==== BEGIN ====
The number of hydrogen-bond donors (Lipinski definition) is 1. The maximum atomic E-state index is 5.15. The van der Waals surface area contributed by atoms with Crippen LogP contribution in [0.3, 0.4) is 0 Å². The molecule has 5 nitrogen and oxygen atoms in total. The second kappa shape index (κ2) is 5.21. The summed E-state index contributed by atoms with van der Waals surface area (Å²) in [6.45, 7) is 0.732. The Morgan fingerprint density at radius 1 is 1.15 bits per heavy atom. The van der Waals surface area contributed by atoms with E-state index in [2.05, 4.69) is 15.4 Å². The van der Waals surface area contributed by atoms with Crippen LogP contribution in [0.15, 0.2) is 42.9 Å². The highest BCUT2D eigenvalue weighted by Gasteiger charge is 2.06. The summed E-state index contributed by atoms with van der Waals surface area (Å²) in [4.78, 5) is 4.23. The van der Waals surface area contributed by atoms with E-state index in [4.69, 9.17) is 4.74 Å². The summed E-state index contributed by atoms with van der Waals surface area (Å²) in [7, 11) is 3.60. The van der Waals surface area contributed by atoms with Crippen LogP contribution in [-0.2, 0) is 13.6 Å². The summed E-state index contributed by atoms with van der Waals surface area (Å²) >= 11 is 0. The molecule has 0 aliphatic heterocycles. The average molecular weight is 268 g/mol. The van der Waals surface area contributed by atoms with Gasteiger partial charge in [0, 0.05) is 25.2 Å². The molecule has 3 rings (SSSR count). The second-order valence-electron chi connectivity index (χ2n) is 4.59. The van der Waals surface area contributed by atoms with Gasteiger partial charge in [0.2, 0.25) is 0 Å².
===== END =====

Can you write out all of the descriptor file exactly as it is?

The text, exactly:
The number of hydrogen-bond donors (Lipinski definition) is 1. The maximum atomic E-state index is 5.15. The van der Waals surface area contributed by atoms with Crippen LogP contribution in [0.3, 0.4) is 0 Å². The molecule has 5 nitrogen and oxygen atoms in total. The second kappa shape index (κ2) is 5.21. The summed E-state index contributed by atoms with van der Waals surface area (Å²) in [6.45, 7) is 0.732. The Morgan fingerprint density at radius 1 is 1.15 bits per heavy atom. The van der Waals surface area contributed by atoms with E-state index in [2.05, 4.69) is 15.4 Å². The van der Waals surface area contributed by atoms with Crippen LogP contribution in [0.15, 0.2) is 42.9 Å². The highest BCUT2D eigenvalue weighted by Gasteiger charge is 2.06. The summed E-state index contributed by atoms with van der Waals surface area (Å²) in [4.78, 5) is 4.23. The van der Waals surface area contributed by atoms with E-state index in [4.69, 9.17) is 4.74 Å². The summed E-state index contributed by atoms with van der Waals surface area (Å²) in [7, 11) is 3.60. The van der Waals surface area contributed by atoms with Crippen LogP contribution in [-0.2, 0) is 13.6 Å². The summed E-state index contributed by atoms with van der Waals surface area (Å²) >= 11 is 0. The molecule has 0 aliphatic heterocycles. The average molecular weight is 268 g/mol. The van der Waals surface area contributed by atoms with Gasteiger partial charge in [0, 0.05) is 25.2 Å². The molecule has 3 rings (SSSR count). The second-order valence-electron chi connectivity index (χ2n) is 4.59. The van der Waals surface area contributed by atoms with Gasteiger partial charge in [0.2, 0.25) is 0 Å².